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I rarely like to rely on posting someone else’s work to fill up a blog entry, but it is Valentine’s Day and I don’t feel awake or articulate enough to write something that would do justice to the love that I have shared with my wife  over the last eleven years.  I’m a decent writer, and even in the best state of mind it would take me days to make something worthy of Erin, and I would need to learn words from a few other languages just to express it all properly.

I will share with you, instead, a poem by John Donne.  It is one of my absolute favourites, and it is one of the first poems I shared with Erin after we met.  I won’t bore you with an extended analysis, but it is worth looking up commentary on this piece if you don’t immediately pick up the extended metaphor of the compass.

Happy Valentine’s Day.

 

John Donne (1572-1631)

A Valediction: Forbidding Mourning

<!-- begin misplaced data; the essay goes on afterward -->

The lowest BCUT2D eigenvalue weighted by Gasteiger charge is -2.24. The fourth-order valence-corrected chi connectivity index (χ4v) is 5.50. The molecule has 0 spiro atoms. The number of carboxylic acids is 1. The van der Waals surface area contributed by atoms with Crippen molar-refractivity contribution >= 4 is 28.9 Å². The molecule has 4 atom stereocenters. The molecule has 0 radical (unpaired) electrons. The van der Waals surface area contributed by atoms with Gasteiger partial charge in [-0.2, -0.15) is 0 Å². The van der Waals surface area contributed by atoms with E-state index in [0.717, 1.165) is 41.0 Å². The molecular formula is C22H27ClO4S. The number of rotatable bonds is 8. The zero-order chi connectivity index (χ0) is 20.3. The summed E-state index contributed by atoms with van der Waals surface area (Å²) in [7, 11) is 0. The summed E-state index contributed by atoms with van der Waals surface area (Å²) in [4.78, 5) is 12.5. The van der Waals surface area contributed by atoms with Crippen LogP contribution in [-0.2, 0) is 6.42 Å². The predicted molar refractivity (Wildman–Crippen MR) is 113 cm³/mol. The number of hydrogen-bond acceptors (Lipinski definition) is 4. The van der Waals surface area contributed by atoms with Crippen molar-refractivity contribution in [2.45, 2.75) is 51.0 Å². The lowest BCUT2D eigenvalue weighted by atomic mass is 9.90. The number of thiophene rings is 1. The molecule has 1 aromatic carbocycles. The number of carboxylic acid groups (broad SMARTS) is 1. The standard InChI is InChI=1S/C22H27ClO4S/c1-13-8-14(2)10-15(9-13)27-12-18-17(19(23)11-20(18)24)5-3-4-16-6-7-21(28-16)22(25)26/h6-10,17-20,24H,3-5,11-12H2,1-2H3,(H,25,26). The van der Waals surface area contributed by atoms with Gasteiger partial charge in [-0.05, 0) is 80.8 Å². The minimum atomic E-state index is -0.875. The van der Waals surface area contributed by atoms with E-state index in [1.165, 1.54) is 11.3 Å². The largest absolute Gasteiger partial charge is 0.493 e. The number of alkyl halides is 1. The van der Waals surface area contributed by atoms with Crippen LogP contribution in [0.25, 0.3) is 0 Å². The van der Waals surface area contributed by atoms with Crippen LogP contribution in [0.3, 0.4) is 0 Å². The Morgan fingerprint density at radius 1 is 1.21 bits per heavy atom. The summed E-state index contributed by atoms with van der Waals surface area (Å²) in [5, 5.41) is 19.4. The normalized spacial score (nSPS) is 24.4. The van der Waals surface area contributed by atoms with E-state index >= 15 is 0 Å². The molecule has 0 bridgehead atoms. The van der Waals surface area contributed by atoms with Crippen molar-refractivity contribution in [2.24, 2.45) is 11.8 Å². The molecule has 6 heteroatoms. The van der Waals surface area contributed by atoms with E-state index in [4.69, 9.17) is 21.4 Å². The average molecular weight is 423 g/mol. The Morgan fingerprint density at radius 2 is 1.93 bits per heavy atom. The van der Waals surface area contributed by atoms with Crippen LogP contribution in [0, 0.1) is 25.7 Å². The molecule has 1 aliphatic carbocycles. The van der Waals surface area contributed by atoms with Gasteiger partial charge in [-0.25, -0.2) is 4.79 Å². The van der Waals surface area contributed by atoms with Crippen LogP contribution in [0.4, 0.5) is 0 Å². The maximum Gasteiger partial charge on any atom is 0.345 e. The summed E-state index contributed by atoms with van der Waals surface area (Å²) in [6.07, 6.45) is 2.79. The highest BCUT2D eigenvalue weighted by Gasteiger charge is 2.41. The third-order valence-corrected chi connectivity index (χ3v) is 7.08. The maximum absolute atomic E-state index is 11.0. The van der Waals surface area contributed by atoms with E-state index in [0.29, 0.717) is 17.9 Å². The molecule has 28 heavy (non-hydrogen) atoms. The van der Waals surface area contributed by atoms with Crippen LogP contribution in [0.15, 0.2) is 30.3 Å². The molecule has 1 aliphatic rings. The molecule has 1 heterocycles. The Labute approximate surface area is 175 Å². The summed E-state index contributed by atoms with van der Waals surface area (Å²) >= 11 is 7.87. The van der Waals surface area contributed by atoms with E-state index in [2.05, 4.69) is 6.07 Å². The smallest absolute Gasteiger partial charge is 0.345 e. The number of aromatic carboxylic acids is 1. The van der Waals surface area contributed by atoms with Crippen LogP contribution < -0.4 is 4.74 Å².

As virtuous men pass mildly away,

And whisper to their souls to go,

Whilst some of their sad friends do say

The breath goes now, and some say, No:

 

So let us melt, and make no noise,

No tear-floods, nor sigh-tempests move,

‘Twere profanation of our joys

To tell the laity our love.

 

Moving of th’ earth brings harms and fears,

Men reckon what it did and meant,

But trepidation of the spheres,

Though greater far, is innocent.

 

Dull sublunary lovers’ love

(Whose soul is sense) cannot admit

Absence, because it doth remove

Those things which elemented it.

 

But we by a love so much refined

That ourselves know not what it is,

Inter-assured of the mind,

Care less, eyes, lips, and hands to miss.

 

Our two souls therefore, which are one,

Though I must go, endure not yet

A breach, but an expansion,

Like gold to aery thinness beat.

 

If they be two, they are two so

As stiff twin compasses are two;

Thy soul, the fixed foot, makes no show

To move, but doth, if th’ other do.

 

And though it in the centre sit,

Yet when the other far doth roam,

It leans and hearkens after it,

And grows erect, as that comes home.

 

Such wilt thou be to me, who must

Like th’ other foot, obliquely run;

Thy firmness makes my circle just,

And makes me end where I begun.

 

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